LAKE HURON—This Saturday, November 9 communities along the shores of Lake Huron will be remembering the over 250 drowned sailors, casualties in the long-forgotten Great Storm of 1913—the three-day-long storm that raged over all the Great Lakes, the worst of it over Lake Huron—marking the 100th anniversary of what has been called the worst maritime disaster on the Great Lakes.
The Expositor spoke with Captain David MacAdam, who spent some time in the Port of Little Current this summer. Mr. MacAdam is the proprietor of Mariner Solutions and the tugmaster who oversaw the North Channel trenching work when underwater cable was laid from the new transformer station at the end of Harbour View Road (to take on power from the McLean’s Mountain wind farm) to Goat Island.
Mr. MacAdam, along with Huron County historian Paul Carroll, is the mastermind behind the commemorative ceremonies that will take place this Saturday in Goderich, as well as the website www.1913storm.ca.
On that website, an excerpt from the final storm report of the Lake Carriers Association reads: “No Lake Master can recall in all his experience a storm of such unprecedented violence with such rapid changes in the direction of the wind and its gusts of such fearful speed! Storms ordinarily of that velocity do not last over 4 or 5 hours, but this storm raged for 16 hours continuously at an average velocity of 60 miles per hour, with frequent spurts of 70 and over…the waves were at least 35 feet high and followed each other in quick succession, three waves ordinarily coming one right after the other. They were considerably shorter than the waves that are formed by an ordinary gale. Being of such height and hurled with such force and rapid succession, the ships must have been subjected to incredible punishment.”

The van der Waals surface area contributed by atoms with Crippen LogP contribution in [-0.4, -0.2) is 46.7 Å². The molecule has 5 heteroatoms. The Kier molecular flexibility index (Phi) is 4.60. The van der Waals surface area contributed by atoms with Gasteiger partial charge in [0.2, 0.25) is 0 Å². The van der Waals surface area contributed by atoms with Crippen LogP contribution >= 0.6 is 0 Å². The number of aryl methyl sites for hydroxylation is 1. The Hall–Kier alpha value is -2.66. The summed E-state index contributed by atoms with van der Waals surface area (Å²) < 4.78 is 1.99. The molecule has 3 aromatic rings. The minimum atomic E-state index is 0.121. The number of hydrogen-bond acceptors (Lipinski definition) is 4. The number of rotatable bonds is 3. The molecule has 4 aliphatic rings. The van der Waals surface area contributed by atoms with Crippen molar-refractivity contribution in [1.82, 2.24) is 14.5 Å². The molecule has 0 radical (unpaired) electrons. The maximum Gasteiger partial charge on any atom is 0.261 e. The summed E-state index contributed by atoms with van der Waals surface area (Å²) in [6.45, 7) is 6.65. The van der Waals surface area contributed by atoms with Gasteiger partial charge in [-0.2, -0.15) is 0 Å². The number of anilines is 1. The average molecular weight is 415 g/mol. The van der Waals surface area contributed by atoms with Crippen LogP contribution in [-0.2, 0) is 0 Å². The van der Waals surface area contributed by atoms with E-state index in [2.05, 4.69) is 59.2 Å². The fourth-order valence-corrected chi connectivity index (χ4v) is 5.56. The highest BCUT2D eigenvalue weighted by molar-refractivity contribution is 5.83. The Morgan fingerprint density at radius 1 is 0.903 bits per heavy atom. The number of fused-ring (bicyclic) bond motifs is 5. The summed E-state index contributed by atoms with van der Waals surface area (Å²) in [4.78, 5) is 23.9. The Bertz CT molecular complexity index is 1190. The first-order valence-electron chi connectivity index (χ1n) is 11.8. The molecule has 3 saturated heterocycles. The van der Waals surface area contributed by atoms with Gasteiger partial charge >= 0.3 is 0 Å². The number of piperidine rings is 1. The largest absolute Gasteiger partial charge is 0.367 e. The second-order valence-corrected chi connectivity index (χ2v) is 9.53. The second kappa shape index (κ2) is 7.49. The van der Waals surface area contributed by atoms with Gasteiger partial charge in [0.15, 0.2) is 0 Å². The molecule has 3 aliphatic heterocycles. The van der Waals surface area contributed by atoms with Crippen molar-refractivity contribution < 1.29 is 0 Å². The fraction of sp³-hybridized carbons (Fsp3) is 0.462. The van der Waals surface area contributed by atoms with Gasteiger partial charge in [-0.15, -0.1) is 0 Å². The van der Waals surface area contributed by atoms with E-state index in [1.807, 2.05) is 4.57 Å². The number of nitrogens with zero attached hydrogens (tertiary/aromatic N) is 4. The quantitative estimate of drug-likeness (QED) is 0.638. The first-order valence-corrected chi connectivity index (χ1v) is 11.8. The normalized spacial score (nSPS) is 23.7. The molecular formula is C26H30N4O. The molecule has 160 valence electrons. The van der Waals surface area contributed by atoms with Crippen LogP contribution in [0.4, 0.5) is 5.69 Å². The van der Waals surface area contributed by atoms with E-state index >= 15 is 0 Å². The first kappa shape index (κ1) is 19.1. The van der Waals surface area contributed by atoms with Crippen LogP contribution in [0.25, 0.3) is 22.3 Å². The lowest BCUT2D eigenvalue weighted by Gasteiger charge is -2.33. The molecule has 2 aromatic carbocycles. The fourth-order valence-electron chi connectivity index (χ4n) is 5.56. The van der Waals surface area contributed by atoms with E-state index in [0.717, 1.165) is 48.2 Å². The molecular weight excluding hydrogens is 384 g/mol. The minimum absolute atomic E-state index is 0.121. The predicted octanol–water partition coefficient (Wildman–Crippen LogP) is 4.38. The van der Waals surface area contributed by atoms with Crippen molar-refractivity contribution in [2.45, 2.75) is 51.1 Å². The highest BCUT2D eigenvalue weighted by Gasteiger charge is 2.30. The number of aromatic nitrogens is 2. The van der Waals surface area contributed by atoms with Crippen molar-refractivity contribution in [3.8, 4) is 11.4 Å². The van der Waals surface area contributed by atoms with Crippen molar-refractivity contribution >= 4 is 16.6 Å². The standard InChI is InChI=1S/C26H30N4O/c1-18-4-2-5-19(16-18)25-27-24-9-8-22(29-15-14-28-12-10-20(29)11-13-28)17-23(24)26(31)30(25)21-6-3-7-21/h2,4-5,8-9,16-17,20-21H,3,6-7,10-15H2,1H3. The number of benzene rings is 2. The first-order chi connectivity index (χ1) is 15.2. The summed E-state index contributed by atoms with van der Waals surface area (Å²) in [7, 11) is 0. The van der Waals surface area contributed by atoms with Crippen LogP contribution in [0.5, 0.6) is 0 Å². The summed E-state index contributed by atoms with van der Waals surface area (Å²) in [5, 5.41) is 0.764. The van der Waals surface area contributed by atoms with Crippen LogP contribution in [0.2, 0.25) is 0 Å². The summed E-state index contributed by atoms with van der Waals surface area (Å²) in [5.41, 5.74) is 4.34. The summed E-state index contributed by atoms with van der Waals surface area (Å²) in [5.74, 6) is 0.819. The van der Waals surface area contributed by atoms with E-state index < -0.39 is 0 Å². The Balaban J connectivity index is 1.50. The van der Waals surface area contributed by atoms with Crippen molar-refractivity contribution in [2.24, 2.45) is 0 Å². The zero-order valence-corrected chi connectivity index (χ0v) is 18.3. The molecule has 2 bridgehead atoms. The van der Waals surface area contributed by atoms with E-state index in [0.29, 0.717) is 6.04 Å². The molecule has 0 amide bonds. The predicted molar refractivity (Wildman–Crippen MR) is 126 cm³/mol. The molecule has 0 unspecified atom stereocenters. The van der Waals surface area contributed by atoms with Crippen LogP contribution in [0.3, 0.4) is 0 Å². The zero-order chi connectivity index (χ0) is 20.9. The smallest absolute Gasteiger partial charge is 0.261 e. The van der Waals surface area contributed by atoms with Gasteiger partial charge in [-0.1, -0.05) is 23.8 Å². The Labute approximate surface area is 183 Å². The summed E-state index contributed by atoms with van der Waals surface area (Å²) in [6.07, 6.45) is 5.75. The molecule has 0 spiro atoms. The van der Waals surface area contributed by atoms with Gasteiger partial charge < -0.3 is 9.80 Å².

Mr. MacAdam explained that as a result of the Great Storm, 12 ships were lost at sea, with 19 total constructed losses, and 256 souls losing their lives. Of those lost ships, eight went down on Lake Huron, taking with them all hands.
It was three years ago, he said, that he and his brother Ian MacAdam, harbourmaster at Goderich, decided that something should be done to commemorate the 100th anniversary of this tragedy, and to enlighten the many who are not aware of the event while highlighting the rich marine heritage of the area.
“Our original idea was a shipping festival, but it’s grown into so much more,” he said.
The organizers have had buy-in all along the Huron Country as far south as Port Huron, with two sold out plays about the Great Storm on stage, offerings at area museums, weekly speakers leading up to the event, as well as a job fair with all the major players in Great Lakes shipping on board (the average age of a Great Lakes industry mariner is 54), including Algoma Central, Canada Steamships and McKeil Marine, to name a few.
Curious of Manitoulin’s role in the Great Storm, The Expositor contacted Little Current historian Sandy McGillivray, who recounted that local character, the late Captain Ev Ferguson, recounted coming home from school to see the Red Mill smokestack at Low Island topple over. The stack, Mr. McGillivray explained, would have been about 100 feet tall. He said that the ports of Little Current, Manitowaning and Fox Island all acted as shelter for commercial vessels during the three days.
A trip to the Little Current Public Library and The Expositor archives on microfilm there revealed that the storm did indeed make the news.